Soaking up the sun is an activity that many of us enjoy at every stage of life, but a new study has warned of the particular dangers of UV exposure to women after they have been through the menopause.
Researchers say that spending too much time in the sun can affect post-menopausal women’s oestrogen levels, which can lead to a range of health issues.
These can include osteoporosis, cardiac diseases and neurodegenerative diseases, such as Alzheimer’s disease, according to previous research.
Based on the findings, the researchers say that sun exposure needs to be carefully monitored, and advise wearing suncream if you’re spending longer than 15 minutes in the sun.
Sunbathing is an activity that many of us enjoy while on holiday, but a new study has warned of the dangers of spending time in the sun for post-menopausal women (stock image)
WHAT IS THE MENOPAUSE?
Menopause is defined as the changes a woman goes through just before and after she stops her periods and is no longer able to get pregnant naturally.
Some women go through this time with few, if any, symptoms, around 60 percent experience symptoms resulting in behavioral changes and one in four will suffer severely.
Common symptoms include hot flushes, night sweats, vaginal dryness leading to discomfort during sex, disrupted sleep, decreased sex drive, problems with memory and concentration and mood swings.
Menopause happens when your ovaries stop producing as much of the hormone oestrogen and no longer release an egg each month.
In the UK, the average age for a woman to reach the menopause is 51, according to the NHS.
When women reach the menopause, their oestrogen levels decline, while levels of other hormones, called gonadotropins, increase.
In the study, researchers from the University of Bergen aimed to look at whether UV light could also disrupt oestrogen levels in post-menopausal women.
The team collected data from 580 post-menopausal women in Denmark, Norway, Sweden, Iceland, France, and Spain, including information on how much time they spend in the sun, which parts of their body are usually exposed, and whether or not they wear sunscreen.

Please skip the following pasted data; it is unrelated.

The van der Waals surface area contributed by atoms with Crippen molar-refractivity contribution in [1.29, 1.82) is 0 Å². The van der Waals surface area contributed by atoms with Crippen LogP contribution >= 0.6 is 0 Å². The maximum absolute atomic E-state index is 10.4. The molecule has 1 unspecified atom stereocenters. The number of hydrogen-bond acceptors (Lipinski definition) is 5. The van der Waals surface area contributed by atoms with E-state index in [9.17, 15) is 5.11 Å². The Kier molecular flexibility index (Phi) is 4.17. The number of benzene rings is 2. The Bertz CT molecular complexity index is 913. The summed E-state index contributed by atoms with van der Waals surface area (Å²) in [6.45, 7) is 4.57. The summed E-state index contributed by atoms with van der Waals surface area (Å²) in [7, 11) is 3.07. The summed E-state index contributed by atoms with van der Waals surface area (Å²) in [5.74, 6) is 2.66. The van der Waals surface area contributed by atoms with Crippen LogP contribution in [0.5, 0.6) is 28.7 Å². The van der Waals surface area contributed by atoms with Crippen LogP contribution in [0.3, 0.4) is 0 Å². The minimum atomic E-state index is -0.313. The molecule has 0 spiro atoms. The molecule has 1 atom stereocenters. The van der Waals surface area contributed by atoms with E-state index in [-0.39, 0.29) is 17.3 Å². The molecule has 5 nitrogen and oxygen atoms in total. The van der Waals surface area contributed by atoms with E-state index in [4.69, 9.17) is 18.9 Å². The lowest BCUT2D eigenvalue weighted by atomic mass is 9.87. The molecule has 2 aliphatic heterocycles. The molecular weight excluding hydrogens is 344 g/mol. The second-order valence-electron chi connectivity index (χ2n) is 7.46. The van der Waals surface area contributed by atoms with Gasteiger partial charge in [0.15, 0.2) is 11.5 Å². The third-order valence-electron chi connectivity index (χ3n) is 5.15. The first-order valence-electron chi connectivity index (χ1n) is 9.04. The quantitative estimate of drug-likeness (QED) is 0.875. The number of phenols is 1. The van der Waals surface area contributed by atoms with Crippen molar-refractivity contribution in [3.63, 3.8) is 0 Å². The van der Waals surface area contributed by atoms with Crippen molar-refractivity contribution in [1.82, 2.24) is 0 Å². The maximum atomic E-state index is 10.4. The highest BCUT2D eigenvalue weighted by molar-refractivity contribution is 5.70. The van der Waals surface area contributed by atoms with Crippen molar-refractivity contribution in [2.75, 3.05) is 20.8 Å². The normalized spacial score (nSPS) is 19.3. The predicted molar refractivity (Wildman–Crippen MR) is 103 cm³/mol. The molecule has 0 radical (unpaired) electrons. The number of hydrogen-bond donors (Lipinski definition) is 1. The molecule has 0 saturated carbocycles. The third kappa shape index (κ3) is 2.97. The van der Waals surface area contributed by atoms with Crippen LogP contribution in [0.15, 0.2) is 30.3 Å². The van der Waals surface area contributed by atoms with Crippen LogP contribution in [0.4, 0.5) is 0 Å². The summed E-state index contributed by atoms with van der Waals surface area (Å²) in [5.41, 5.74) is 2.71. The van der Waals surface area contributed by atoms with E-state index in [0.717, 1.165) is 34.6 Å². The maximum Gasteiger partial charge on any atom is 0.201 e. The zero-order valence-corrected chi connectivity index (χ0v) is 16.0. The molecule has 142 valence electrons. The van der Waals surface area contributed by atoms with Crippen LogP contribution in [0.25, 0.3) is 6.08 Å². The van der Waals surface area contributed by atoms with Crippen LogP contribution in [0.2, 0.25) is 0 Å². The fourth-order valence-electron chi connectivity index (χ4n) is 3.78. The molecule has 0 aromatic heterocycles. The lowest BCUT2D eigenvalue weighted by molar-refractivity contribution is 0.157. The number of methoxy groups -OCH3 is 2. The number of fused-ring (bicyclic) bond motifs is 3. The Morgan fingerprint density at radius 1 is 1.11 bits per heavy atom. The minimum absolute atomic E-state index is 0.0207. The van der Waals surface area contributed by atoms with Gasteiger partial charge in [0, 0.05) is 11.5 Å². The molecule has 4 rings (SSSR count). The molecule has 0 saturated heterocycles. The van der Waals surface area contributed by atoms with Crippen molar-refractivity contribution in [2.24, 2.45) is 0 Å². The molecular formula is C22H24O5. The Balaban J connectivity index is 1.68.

Using satellite data, the researchers also developed a model of how much UV-radiation the women had been exposed to, based on their location.
Finally, the women’s hormone levels were also measured.
The results revealed that participants who were most exposed to sunlight had lower levels of oestrogen, and higher levels of gonadotropins, compared to those exposed to lower levels of UV.
Dr Kai Triebner, who led the study, said: ‘A low oestrogen level and a high level of the other hormones increases the risk of osteoporosis, cardiac diseases and neurodegenerative diseases, such as Alzheimer’s.’
Surprisingly, the participants’ country of residence did not seem to cause a huge difference in UV exposure.
‘If you live in Spain, you preferably stay inside during the sunniest hours, but if you live on the rainy coast of Norway, you use every possibility to get a tan’, said Dr Triebner.
Based on the findings, the researchers say that sun exposure needs to be carefully monitored.
Surprisingly, the participants’ country of residence did not seem to cause a huge difference in UV exposure
While UV light appears to affect oestrogen levels, it’s also important for keeping Vitamin D levels up.
Dr Triebner explained: ‘How much vitamin D you need varies from person to person and where you live. As a rule of thumb, ten to fifteen minutes a day in the sun with your face and lower arms exposed is recommended.’
Beyond this time, researchers advise wearing sunscreen – regardless of whether or not you sunburn easily.
‘When you get a sunburn, you are already far above the recommended level of UV-radiation, and at an increased risk of developing melanoma,’ Dr Triebner added.
The researchers are yet to investigate whether UV light has an effect on the hormone levels of pre-menopausal women.
Dr Triebner concluded: ‘UV-radiation might affect when in life you reach menopause. But it might also be plausible that UV-radiation has a beneficial effect on the hormone balance before menopause.
‘As researchers we have only dipped our toe in the water. There is still much to investigate.’
How vitamin D deficiency can affect the human body
Vitamin D deficiency – when the level of vitamin D in your body is too low – can cause your bones to become thin, brittle or misshapen.
Vitamin D also appears to play a role in insulin resistance, high blood pressure and immune function – and this relates to heart disease and cancer – but this is still being investigated.
Low levels of the vitamin have also long been linked to an increased risk of multiple sclerosis.
Although the amount of vitamin D adults get from their diets is often less than what’s recommended, exposure to sunlight can make up for the difference.
For most adults, vitamin D deficiency is not a concern.
However, some groups – particularly people who are obese, who have dark skin and who are older than age 65 – may have lower levels of vitamin D due to their diets, little sun exposure or other factors.
Source: Mayo Clinic